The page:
This morning, I worked on the recess for the e-brake handle. Getting that banged out to align perfectly was just loads of fun. Of course, bending that metal shrank the back wall, which warped the piece. So I had to use my shrinker on the welding flange followed by some hammering on the anvil to straighten things back out. It wasn't too hard, just took time. But I finally got the recess in pretty good shape. It will require a little hammer and dolly work to fine tune it once it is tacked in place.
Fabbing the rear section only took a couple hours since it is a much simpler piece. By late evening, I had the two halve melted together and trimmed. Ready to install.
Not a bad looking piece if I say so myself.
And about an hour ago, I had the piece tacked into place.
Looks great.. I wish when I made mine I had something to follow to make the recesses like you did but nothing for a pattern could be found.. I still need to figure that out..
Nice work Montana! Following your thread and soon to be looking out for your car. Great job!
* it was blowin a hawks ass here as well... time to adjust (the lean) for winter.
Ben PMed me about dimensions for the recesses in the inner long floors. I figured I'd post here in case it helps anyone in the future. Sorry for this crude drawing. I am neither an artist or draftsman and no longer have a CAD program on my computer.
- Areas marked recesses are recessed when viewed from the bottom of the long and raised when viewed from the inside surface.
-The long channel along the length of the inner wall forms the recess where the floor pan is welded on.
- All channels running perpendicular to the long channel start at full depth from the long channel, and taper to near zero depth as the approach the outer edge.
- Left and right longs are mirror images of each other.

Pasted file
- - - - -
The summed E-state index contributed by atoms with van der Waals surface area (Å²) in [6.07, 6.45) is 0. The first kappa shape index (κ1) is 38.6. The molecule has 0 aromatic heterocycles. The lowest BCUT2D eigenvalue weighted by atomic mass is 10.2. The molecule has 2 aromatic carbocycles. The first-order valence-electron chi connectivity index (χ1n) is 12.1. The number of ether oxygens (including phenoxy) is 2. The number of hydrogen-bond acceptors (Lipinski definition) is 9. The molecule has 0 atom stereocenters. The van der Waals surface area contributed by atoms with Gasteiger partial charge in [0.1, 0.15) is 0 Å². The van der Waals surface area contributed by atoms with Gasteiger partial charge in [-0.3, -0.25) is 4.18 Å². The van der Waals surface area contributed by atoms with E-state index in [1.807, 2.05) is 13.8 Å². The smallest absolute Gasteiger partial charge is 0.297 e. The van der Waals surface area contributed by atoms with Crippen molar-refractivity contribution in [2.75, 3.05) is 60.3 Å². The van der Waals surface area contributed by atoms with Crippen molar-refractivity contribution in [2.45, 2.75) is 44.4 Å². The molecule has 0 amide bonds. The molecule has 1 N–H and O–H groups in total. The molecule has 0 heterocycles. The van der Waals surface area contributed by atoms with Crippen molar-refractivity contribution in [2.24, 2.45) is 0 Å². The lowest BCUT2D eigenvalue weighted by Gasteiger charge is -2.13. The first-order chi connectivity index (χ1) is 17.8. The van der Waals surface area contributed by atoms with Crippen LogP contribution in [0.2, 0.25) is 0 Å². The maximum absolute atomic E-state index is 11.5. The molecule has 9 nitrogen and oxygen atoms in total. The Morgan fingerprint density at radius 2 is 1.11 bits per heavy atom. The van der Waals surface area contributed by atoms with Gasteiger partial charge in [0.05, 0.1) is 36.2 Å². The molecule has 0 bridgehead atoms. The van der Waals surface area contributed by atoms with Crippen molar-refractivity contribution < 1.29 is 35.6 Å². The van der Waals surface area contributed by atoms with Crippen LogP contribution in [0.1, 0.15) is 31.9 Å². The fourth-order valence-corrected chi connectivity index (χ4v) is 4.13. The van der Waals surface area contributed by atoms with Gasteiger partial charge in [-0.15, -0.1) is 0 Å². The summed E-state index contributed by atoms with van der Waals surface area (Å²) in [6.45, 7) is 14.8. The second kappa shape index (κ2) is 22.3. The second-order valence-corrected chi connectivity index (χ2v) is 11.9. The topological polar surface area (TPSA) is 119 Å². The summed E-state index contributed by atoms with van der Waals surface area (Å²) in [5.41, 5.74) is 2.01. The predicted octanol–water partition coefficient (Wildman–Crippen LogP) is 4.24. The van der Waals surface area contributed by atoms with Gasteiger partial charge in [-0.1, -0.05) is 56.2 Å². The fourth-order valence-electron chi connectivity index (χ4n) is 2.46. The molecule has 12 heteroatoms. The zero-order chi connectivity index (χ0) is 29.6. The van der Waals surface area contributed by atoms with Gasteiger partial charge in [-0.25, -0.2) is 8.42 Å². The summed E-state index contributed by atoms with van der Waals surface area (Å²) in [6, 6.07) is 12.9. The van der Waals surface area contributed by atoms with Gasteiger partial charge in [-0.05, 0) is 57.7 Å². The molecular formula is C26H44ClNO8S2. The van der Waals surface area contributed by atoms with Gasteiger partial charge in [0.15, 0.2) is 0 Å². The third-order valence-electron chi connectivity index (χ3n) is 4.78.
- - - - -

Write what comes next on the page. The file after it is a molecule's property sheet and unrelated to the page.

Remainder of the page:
- The rear sections of both my longs were rusted out, so I've marked the area where I have just assumed the channel layout. My assumption is that the long channel extends as far as the rear edge of the floor pan, and there is one additional perpendicular channel spaced the same distance apart as the two shallow channels. If someone has better pieces for pattern, maybe they can correct these assumptions.
- I used both centimeters and millimeters i the measure,ents, so pay attention to the units.
Hopefully this helps someone.
Good progress today. I finished welding in lower inner long patch. Then trimmed an dry fit the outer from RD. Then I tackled the outer wall patch for the area under the jack support.
I was going to make a hammer form for that pyramid recess under the jack support using 3/16" steel. But I didn't have any on hand and didn't want to wait until my next trip into town. So I decided to give it a go just hammer with the help of the vice and anvil. If you can forgive a few hammer marks, I think it will look close to factory fresh once it is burned in.
Next up is fabbing patches for the inner walls of both sides of the long.
Holy Toledo! Your car is WAY apart. I'm always in awe of you guys who (seem to) think nothing of lopping off 1/2 the side of their car.
There should be a club/t-shirt for folks who pull off this sort of thing.
Continued great results as you soldier on!
Lol Chris I assume you are talking about me as well.. That's the fun isn't it making something out of nothing..
Ben - Yep, you, bbrock and Dion come immediately to mind. I know there are others, too, that I'd lump in with you metal cuttin' crazies!
Oh Yeah, that list is LONG! And there is no way I'd be doing this if others hadn't documented their processes before me. We are only the current cohort standing on the shoulders of giants.
I've gotten behind on updates so let's get caught up. Let's start with some more sheet metal porn. These arrived last Wednesday:
Now back to work. First up was finishing welding in the inner long floor. That went pretty well.
Next, I welded in the outer wall, inner side patch behind the jack support. That little piece took forever to get right. Between the compound curves and limited access, it was a booger to get shaped and trimmed. You can see my whoopsy where I trimmed too much off of a corner. I'm not too worried about that though because once the inner wall is in, it should be easy enough to fill in that corner with the welder. But still...
Now let's patch that inner wall. This was another piece that was a PIA to get shaped and prepped.
Tin worms had gotten to part of the inner wall over the hump for the engine mount bracket, but luckily, the outer wall had a little pitting, but was still sound. My plan was to include that area in the larger inner wall patch. But due to limited access, I couldn't get that little whoopty-do shaped and trimmed accurately as an integral appendage to the patch. So I made a template with tracing paper and just cut a small piece of sheet metal to patch that separately. Even then, there was no room to manipulate the welding gun, so the the welds look like turkey shit. But structurally, it is sound.